Each July, I look forward to celebrating the Independence Day holiday week not because of hot dogs (I don’t eat them) or corn on the cob (sadly, allergic) but because I get to devote one Sunday service every year to talking about our early mystics: the Founding Fathers and Mothers of our country.
I managed to squeeze in some information and reverence about my childhood hero: Benjamin Franklin. There is so much to be shared about this eclectic man who was a scholar, inventor, poet, politician and pragmatist–to say the least. Here is what I did share:
In 1726, at the age of 20, Benjamin Franklin created a system to develop his character. Franklin listed his thirteen virtues as:
- Temperance. Eat not to dullness; drink not to elevation.
- Silence. Speak not but what may benefit others or yourself; avoid trifling conversation.
- Order. Let all your things have their places; let each part of your business have its time.
- Resolution. Resolve to perform what you ought; perform without fail what you resolve.
- Frugality. Make no expense but to do good to others or yourself; i.e., waste nothing.
- Industry. Lose no time; be always employ’d in something useful; cut off all unnecessary actions.
- Sincerity. Use no hurtful deceit; think innocently and justly, and, if you speak, speak accordingly.
- Justice. Wrong none by doing injuries, or omitting the benefits that are your duty.
- Moderation. Avoid extremes; forbear resenting injuries so much as you think they deserve.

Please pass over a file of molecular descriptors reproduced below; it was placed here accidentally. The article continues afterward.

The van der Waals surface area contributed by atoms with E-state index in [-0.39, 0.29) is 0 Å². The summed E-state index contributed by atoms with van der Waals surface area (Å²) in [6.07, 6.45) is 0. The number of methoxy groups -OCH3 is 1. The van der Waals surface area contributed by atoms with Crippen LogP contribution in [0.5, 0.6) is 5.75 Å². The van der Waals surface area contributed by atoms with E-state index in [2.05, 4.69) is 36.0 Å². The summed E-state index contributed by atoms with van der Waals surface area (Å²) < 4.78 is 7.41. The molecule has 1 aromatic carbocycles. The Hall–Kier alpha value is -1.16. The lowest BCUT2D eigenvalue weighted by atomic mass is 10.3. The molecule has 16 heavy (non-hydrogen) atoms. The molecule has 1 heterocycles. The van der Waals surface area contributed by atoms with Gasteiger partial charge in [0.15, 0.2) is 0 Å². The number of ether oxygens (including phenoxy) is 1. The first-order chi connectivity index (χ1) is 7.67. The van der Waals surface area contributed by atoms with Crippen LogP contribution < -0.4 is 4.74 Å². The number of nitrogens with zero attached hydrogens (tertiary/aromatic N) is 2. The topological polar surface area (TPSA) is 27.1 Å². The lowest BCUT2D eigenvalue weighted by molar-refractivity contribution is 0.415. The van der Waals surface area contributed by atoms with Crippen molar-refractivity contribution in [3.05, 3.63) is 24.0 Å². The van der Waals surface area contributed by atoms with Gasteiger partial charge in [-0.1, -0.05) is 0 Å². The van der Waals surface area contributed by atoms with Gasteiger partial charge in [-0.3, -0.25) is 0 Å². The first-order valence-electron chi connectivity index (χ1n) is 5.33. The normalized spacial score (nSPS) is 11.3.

- Cleanliness. Tolerate no uncleanliness in body, cloaths, or habitation.
- Tranquillity. Be not disturbed at trifles, or at accidents common or unavoidable.
- Chastity. Rarely use venery but for health or offspring, never to dullness, weakness, or the injury of your own or another’s peace or reputation.
- Humility. Imitate Jesus and Socrates.
It seems that this list intrigued many people and they requested a copy of the virtues. (You can also go to www.thirteenvirtues.com for a beta version that will let you track your own progress with this system).
Although, Franklin is most associated with a kite, the Declaration of Independence or his roguish exploits, there is merit to what he offered in how he lived his life publicly and personally. One might want to meditate or contemplate each of his virtues and see where or how it could be of benefit.
Franklin humbly suggests that one might want to imitate Jesus or Socrates in one’s endeavours…I wonder if he ever thought that centuries later, I might want to imitate him.
WWFD? (What Would Franklin Do?)
(To view a portion of the Sunday talk,”Interdependence Day” you can go to):